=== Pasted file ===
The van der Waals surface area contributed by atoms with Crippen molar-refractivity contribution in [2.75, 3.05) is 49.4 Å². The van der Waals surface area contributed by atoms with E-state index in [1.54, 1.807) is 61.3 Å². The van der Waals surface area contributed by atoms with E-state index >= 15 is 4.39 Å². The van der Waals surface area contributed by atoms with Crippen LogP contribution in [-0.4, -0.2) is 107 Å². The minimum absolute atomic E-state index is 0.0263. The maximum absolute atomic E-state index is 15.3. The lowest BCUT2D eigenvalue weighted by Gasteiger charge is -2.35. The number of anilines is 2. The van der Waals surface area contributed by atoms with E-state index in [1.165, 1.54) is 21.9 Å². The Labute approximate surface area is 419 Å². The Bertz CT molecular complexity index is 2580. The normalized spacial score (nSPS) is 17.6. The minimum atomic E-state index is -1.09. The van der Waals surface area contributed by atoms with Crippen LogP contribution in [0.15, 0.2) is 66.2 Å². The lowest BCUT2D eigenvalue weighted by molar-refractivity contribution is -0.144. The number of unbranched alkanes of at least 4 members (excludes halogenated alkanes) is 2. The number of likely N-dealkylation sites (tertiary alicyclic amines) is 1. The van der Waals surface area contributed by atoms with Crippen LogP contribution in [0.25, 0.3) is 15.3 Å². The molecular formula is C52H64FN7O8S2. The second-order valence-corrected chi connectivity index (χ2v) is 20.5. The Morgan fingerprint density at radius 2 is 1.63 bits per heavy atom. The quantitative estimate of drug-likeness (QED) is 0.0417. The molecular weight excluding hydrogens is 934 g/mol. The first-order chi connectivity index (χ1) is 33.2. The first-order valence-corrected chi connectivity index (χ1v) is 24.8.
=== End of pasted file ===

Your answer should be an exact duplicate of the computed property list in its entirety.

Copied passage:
The van der Waals surface area contributed by atoms with Crippen molar-refractivity contribution in [2.75, 3.05) is 49.4 Å². The van der Waals surface area contributed by atoms with E-state index in [1.54, 1.807) is 61.3 Å². The van der Waals surface area contributed by atoms with E-state index >= 15 is 4.39 Å². The van der Waals surface area contributed by atoms with Crippen LogP contribution in [-0.4, -0.2) is 107 Å². The minimum absolute atomic E-state index is 0.0263. The maximum absolute atomic E-state index is 15.3. The lowest BCUT2D eigenvalue weighted by Gasteiger charge is -2.35. The number of anilines is 2. The van der Waals surface area contributed by atoms with E-state index in [1.165, 1.54) is 21.9 Å². The Labute approximate surface area is 419 Å². The Bertz CT molecular complexity index is 2580. The normalized spacial score (nSPS) is 17.6. The minimum atomic E-state index is -1.09. The van der Waals surface area contributed by atoms with Crippen LogP contribution in [0.15, 0.2) is 66.2 Å². The lowest BCUT2D eigenvalue weighted by molar-refractivity contribution is -0.144. The number of unbranched alkanes of at least 4 members (excludes halogenated alkanes) is 2. The number of likely N-dealkylation sites (tertiary alicyclic amines) is 1. The van der Waals surface area contributed by atoms with Crippen LogP contribution in [0.25, 0.3) is 15.3 Å². The molecular formula is C52H64FN7O8S2. The second-order valence-corrected chi connectivity index (χ2v) is 20.5. The Morgan fingerprint density at radius 2 is 1.63 bits per heavy atom. The quantitative estimate of drug-likeness (QED) is 0.0417. The molecular weight excluding hydrogens is 934 g/mol. The first-order chi connectivity index (χ1) is 33.2. The first-order valence-corrected chi connectivity index (χ1v) is 24.8.